Recruitment – do you begin with what you want, or what you don’t want?
I was asked recently if I could help with some selection methods which could rule out, or spot, those who didn’t display certain traits, styles, or more specifically, even pick out liars – The answer of course is yes, to a degree.
But, what does this approach say about the current culture? Selecting Out is not a new approach, but it can be a negative one – especially if we are to suppose that people will come to their interview and blatantly lie? Now, the HR director in me says that everyone lies about something on their CV, but do I want to search for this when selecting, or do I want to focus on the potential to find the person who will add something to my organisation and Select In?
Starting an employee on a journey with such negativity seems to me to be a fruitless exercise, one fraught with pitfalls now and later. I know that organisations are ever more concerned about confidentiality, protecting their data and property (intellectual or otherwise) and also concerned about malicious insider threat. I know that they want to try and prevent that kind of behaviour, but the truth is, those kinds of attitudes can be developed in house, if the climate is negative.
For example, toxic behaviours such as micro managing, ‘checking up on staff’, overly complicated and seemingly punitive appraisal systems, could also lead to staff either leaking, ‘forgetting’ laptops in bars, sharing secrets or trading them, especially where the environment potentially makes them feel justified in doing so (a sense of getting back at the organisation for not supporting them, for not looking after them or trusting them).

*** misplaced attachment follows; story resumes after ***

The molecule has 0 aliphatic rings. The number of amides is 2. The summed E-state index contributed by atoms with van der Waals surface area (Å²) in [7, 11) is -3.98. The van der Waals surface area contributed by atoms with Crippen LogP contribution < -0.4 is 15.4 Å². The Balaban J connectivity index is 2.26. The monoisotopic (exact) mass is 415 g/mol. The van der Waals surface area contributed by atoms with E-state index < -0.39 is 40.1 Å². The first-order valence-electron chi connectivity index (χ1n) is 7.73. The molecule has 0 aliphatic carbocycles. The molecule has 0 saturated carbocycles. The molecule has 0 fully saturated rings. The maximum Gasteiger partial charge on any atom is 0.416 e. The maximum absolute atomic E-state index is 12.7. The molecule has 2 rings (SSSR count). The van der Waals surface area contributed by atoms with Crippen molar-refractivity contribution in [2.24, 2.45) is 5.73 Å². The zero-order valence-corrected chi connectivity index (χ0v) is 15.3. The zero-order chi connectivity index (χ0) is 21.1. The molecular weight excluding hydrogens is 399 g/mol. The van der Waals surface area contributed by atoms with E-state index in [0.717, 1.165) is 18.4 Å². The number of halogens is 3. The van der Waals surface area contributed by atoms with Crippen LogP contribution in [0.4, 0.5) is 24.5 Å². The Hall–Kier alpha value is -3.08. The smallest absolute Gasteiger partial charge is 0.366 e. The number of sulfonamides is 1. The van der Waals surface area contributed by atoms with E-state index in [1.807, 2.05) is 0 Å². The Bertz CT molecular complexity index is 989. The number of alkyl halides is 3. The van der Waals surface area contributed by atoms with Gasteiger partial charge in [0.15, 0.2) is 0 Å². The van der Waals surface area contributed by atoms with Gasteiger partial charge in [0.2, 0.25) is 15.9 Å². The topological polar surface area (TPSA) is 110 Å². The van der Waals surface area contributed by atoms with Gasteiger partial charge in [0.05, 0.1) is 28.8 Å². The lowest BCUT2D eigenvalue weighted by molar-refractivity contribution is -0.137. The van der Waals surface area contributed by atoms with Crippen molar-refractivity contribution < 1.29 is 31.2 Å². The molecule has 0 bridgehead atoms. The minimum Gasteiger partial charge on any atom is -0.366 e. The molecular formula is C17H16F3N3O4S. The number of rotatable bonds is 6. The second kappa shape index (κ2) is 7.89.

Even when there is an external threat to security in an organisation, it is not enough to simply put in place mechanisms to prevent hacking or leaking, the culture needs to be addressed, to get buy in and adherence to new regimes or processes. To help staff understand why there needs to be an increase in security protocol there needs to be clear and consistent messaging (consistent with the existing culture paradigm), so that it doesn’t feel like everyone is being punished because of the few. This has to start at entry into the organisation, but it doesn’t need to be negative.
Selection is the first step into the organisation for the prospective employee; we know instinctively that people often come to interviews with feeling nervous, that they may have some things they said they could expertly but they are more middling with that particular subject etc.
Lets not however, have a process that starts them on this journey by looking for the negative, for the worse.
Instead, search for the truth tellers – look at where they really light up and ask more questions around that. This is likely to be their strengths, and you will get more from building on this than focussing on any perceived weaknesses. Look for where they are in flow with regard to their responses, look at how easily they describe something, a project perhaps, and poke around to see what made them perform at their best in that scenario.
Then, you can make decisions about which candidates responded with the type of attitude and behaviour that you want to have in your organisation, rather than the ones you don’t – when you just focus on ruling things out, you may end up settling for the person with the least amount of ‘wrong’ and some of the ‘right’; rather than finding someone with the most amount of ‘right’ and maybe a few ‘wrongs’ that aren’t actually deal breakers.